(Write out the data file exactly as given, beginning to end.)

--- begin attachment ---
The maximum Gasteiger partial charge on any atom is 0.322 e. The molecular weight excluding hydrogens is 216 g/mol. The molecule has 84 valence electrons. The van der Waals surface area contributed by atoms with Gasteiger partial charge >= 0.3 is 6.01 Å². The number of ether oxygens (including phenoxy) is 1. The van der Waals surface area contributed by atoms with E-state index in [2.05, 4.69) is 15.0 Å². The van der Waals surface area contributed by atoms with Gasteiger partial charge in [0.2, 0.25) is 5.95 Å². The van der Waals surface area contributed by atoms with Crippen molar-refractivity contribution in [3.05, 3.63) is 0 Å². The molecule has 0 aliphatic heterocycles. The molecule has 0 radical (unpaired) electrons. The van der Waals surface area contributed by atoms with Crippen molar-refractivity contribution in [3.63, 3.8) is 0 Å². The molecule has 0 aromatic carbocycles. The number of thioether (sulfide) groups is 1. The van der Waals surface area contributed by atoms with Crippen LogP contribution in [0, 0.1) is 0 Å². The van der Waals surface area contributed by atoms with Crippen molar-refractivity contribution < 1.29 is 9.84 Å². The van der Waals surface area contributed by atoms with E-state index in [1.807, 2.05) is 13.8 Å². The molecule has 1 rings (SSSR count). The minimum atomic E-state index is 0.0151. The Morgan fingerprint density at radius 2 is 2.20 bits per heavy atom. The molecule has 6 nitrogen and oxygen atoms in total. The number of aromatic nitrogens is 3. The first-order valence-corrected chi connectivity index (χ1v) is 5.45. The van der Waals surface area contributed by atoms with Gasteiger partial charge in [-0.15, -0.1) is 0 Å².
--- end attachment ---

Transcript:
The maximum Gasteiger partial charge on any atom is 0.322 e. The molecular weight excluding hydrogens is 216 g/mol. The molecule has 84 valence electrons. The van der Waals surface area contributed by atoms with Gasteiger partial charge >= 0.3 is 6.01 Å². The number of ether oxygens (including phenoxy) is 1. The van der Waals surface area contributed by atoms with E-state index in [2.05, 4.69) is 15.0 Å². The van der Waals surface area contributed by atoms with Gasteiger partial charge in [0.2, 0.25) is 5.95 Å². The van der Waals surface area contributed by atoms with Crippen molar-refractivity contribution in [3.05, 3.63) is 0 Å². The molecule has 0 aliphatic heterocycles. The molecule has 0 radical (unpaired) electrons. The van der Waals surface area contributed by atoms with Crippen molar-refractivity contribution in [3.63, 3.8) is 0 Å². The molecule has 0 aromatic carbocycles. The number of thioether (sulfide) groups is 1. The van der Waals surface area contributed by atoms with Crippen LogP contribution in [0, 0.1) is 0 Å². The van der Waals surface area contributed by atoms with Crippen molar-refractivity contribution < 1.29 is 9.84 Å². The van der Waals surface area contributed by atoms with E-state index in [1.807, 2.05) is 13.8 Å². The molecule has 1 rings (SSSR count). The minimum atomic E-state index is 0.0151. The Morgan fingerprint density at radius 2 is 2.20 bits per heavy atom. The molecule has 6 nitrogen and oxygen atoms in total. The number of aromatic nitrogens is 3. The first-order valence-corrected chi connectivity index (χ1v) is 5.45. The van der Waals surface area contributed by atoms with Gasteiger partial charge in [-0.15, -0.1) is 0 Å².